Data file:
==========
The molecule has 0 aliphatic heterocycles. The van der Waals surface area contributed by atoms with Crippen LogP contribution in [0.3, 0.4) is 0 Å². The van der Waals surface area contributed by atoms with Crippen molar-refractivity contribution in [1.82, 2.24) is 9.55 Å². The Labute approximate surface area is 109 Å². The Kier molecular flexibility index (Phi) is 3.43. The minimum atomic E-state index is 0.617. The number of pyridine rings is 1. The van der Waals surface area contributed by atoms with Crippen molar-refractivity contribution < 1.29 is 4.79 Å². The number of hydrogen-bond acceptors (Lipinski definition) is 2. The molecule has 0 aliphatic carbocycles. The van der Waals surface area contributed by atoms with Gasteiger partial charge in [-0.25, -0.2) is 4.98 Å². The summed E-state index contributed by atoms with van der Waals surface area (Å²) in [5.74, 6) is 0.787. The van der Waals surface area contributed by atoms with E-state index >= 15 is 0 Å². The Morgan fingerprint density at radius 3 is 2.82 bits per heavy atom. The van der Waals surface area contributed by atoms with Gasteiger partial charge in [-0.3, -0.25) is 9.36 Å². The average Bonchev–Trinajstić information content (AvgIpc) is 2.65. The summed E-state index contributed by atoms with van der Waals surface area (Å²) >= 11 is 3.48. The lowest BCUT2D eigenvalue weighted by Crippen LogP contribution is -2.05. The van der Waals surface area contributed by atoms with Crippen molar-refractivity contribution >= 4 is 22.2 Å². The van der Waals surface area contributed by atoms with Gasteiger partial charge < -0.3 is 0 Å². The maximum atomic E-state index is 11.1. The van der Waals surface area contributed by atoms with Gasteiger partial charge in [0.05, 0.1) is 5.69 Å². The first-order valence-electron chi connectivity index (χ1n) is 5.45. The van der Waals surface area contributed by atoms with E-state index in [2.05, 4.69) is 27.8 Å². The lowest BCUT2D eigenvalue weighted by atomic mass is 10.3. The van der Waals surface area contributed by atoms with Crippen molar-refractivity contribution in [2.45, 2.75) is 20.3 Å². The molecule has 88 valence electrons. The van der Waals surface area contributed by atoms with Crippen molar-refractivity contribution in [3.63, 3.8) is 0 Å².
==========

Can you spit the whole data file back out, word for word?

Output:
The molecule has 0 aliphatic heterocycles. The van der Waals surface area contributed by atoms with Crippen LogP contribution in [0.3, 0.4) is 0 Å². The van der Waals surface area contributed by atoms with Crippen molar-refractivity contribution in [1.82, 2.24) is 9.55 Å². The Labute approximate surface area is 109 Å². The Kier molecular flexibility index (Phi) is 3.43. The minimum atomic E-state index is 0.617. The number of pyridine rings is 1. The van der Waals surface area contributed by atoms with Crippen molar-refractivity contribution < 1.29 is 4.79 Å². The number of hydrogen-bond acceptors (Lipinski definition) is 2. The molecule has 0 aliphatic carbocycles. The van der Waals surface area contributed by atoms with Gasteiger partial charge in [-0.25, -0.2) is 4.98 Å². The summed E-state index contributed by atoms with van der Waals surface area (Å²) in [5.74, 6) is 0.787. The van der Waals surface area contributed by atoms with E-state index >= 15 is 0 Å². The Morgan fingerprint density at radius 3 is 2.82 bits per heavy atom. The van der Waals surface area contributed by atoms with Gasteiger partial charge in [-0.3, -0.25) is 9.36 Å². The average Bonchev–Trinajstić information content (AvgIpc) is 2.65. The summed E-state index contributed by atoms with van der Waals surface area (Å²) >= 11 is 3.48. The lowest BCUT2D eigenvalue weighted by Crippen LogP contribution is -2.05. The van der Waals surface area contributed by atoms with Crippen molar-refractivity contribution >= 4 is 22.2 Å². The van der Waals surface area contributed by atoms with Gasteiger partial charge < -0.3 is 0 Å². The maximum atomic E-state index is 11.1. The van der Waals surface area contributed by atoms with Gasteiger partial charge in [0.05, 0.1) is 5.69 Å². The first-order valence-electron chi connectivity index (χ1n) is 5.45. The van der Waals surface area contributed by atoms with E-state index in [2.05, 4.69) is 27.8 Å². The lowest BCUT2D eigenvalue weighted by atomic mass is 10.3. The van der Waals surface area contributed by atoms with Crippen molar-refractivity contribution in [2.45, 2.75) is 20.3 Å². The molecule has 88 valence electrons. The van der Waals surface area contributed by atoms with Crippen molar-refractivity contribution in [3.63, 3.8) is 0 Å².